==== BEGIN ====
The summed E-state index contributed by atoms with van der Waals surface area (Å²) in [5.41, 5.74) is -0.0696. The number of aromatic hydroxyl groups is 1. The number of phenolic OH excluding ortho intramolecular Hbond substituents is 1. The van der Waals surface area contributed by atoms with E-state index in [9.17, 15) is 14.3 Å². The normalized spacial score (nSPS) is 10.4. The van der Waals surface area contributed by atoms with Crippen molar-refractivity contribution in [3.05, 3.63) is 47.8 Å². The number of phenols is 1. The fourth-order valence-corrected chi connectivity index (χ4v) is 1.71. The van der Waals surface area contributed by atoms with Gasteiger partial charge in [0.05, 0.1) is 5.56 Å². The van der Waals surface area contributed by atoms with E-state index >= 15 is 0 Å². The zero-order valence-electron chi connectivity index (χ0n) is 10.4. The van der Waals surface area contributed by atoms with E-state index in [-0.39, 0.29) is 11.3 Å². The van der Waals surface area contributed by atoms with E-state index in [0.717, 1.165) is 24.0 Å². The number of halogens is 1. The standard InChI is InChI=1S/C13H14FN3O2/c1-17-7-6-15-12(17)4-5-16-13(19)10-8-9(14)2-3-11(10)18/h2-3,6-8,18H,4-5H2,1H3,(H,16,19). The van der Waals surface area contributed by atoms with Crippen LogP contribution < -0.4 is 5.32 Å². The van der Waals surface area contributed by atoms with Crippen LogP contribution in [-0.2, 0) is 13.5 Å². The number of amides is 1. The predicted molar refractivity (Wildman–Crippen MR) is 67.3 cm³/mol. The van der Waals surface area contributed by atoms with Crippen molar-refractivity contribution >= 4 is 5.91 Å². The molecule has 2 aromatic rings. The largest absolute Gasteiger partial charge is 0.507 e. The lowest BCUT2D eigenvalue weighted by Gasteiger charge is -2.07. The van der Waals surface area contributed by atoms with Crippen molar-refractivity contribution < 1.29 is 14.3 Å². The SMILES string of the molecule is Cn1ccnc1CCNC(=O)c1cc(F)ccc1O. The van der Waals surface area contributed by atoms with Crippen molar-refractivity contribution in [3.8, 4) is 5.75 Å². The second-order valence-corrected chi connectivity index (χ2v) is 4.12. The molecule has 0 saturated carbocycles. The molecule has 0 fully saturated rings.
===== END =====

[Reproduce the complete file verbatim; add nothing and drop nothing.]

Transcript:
The summed E-state index contributed by atoms with van der Waals surface area (Å²) in [5.41, 5.74) is -0.0696. The number of aromatic hydroxyl groups is 1. The number of phenolic OH excluding ortho intramolecular Hbond substituents is 1. The van der Waals surface area contributed by atoms with E-state index in [9.17, 15) is 14.3 Å². The normalized spacial score (nSPS) is 10.4. The van der Waals surface area contributed by atoms with Crippen molar-refractivity contribution in [3.05, 3.63) is 47.8 Å². The number of phenols is 1. The fourth-order valence-corrected chi connectivity index (χ4v) is 1.71. The van der Waals surface area contributed by atoms with Gasteiger partial charge in [0.05, 0.1) is 5.56 Å². The van der Waals surface area contributed by atoms with E-state index >= 15 is 0 Å². The zero-order valence-electron chi connectivity index (χ0n) is 10.4. The van der Waals surface area contributed by atoms with E-state index in [-0.39, 0.29) is 11.3 Å². The van der Waals surface area contributed by atoms with E-state index in [0.717, 1.165) is 24.0 Å². The number of halogens is 1. The standard InChI is InChI=1S/C13H14FN3O2/c1-17-7-6-15-12(17)4-5-16-13(19)10-8-9(14)2-3-11(10)18/h2-3,6-8,18H,4-5H2,1H3,(H,16,19). The van der Waals surface area contributed by atoms with Crippen LogP contribution < -0.4 is 5.32 Å². The van der Waals surface area contributed by atoms with Crippen LogP contribution in [-0.2, 0) is 13.5 Å². The number of amides is 1. The predicted molar refractivity (Wildman–Crippen MR) is 67.3 cm³/mol. The van der Waals surface area contributed by atoms with Crippen molar-refractivity contribution >= 4 is 5.91 Å². The molecule has 2 aromatic rings. The largest absolute Gasteiger partial charge is 0.507 e. The lowest BCUT2D eigenvalue weighted by Gasteiger charge is -2.07. The van der Waals surface area contributed by atoms with Crippen molar-refractivity contribution < 1.29 is 14.3 Å². The SMILES string of the molecule is Cn1ccnc1CCNC(=O)c1cc(F)ccc1O. The van der Waals surface area contributed by atoms with Crippen molar-refractivity contribution in [3.8, 4) is 5.75 Å². The second-order valence-corrected chi connectivity index (χ2v) is 4.12. The molecule has 0 saturated carbocycles. The molecule has 0 fully saturated rings.